Flowers that bloom in late spring are a particular joy to have in the garden, signifying the end of spring and the beginning of summer. Though many flowers produce their blooms in early spring and finish flowering by mid spring, there are a number of late spring blooming flowers that will continue flowering until well into the summer season.
Clustered bellflower (Campanula glomerata) is a lively perennial that can be grown with ease in USDA Hardiness Zones 4a to 9a. The bushy plant boasts rich green foliage and clusters of jagged purplish blue flowers, which appear in late spring and continue on until mid summer.
Grow clustered bellflower in full sunlight or partial sun, in well-drained alkaline or neutral soil. Keep the soil consistently moist. Clustered bellflower is invasive in some areas, so check a local invasive plant list before you plant it.
Wild petunia (Ruellia brittoniana), also called Mexican bluebell, is a low growing, flowering perennial native to North America that begins to produce its bluish-lilac colored flowers in late spring. The spreading plant has a naturalized appearance and works well as a ground cover plant.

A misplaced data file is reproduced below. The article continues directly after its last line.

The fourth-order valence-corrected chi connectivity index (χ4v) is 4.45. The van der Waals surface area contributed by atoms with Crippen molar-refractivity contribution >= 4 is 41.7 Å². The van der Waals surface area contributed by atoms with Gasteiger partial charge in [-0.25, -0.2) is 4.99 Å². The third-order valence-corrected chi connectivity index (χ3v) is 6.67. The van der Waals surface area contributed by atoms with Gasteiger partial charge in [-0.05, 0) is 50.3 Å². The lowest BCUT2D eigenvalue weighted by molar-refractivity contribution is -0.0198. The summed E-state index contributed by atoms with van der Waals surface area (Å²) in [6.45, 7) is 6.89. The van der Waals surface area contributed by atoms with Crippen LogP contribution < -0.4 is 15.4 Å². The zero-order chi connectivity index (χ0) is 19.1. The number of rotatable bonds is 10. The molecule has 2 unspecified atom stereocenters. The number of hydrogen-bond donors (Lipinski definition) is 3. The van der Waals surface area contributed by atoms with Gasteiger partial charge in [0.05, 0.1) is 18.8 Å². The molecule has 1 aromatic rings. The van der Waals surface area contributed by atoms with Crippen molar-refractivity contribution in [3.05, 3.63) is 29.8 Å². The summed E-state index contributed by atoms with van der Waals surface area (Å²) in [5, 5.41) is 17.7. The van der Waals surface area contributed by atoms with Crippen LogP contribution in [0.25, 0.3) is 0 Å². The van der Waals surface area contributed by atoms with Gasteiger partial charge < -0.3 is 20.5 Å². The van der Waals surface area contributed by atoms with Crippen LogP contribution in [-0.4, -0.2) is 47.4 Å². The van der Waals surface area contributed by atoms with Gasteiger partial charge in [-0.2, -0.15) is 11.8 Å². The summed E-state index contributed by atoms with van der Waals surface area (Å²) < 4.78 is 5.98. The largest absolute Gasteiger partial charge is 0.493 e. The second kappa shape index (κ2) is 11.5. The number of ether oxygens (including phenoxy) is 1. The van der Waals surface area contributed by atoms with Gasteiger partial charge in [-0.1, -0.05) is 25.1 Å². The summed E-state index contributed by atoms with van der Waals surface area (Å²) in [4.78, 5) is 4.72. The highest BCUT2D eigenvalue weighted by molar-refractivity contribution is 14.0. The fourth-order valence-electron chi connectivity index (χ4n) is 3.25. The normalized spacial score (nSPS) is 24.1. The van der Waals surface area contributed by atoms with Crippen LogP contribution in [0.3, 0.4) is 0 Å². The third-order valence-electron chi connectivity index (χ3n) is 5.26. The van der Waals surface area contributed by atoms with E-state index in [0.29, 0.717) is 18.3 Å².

Grow wild petunia in partial sunlight in USDA Zones 8a to 11a. The plant loves moist soil, and will even tolerate mild flooding. Soil should be acidic or neutral.
A member of the Iris family, Gladiolus (Gladiolus spp.) is a tender perennial that boasts stiff, tall stalks topped with floppy blooms in a variety of colors. Cultivars and hybrids of the Grandiflorus group produce their striking blooms in late spring, often continuing on all the way into fall. Gladiolus grow best in full sunlight in USDA Zones 7 to 10. The plant prefers soil that is fertile and well drained. Water Gladiolus on a regular basis: more in the summer, less in colder months.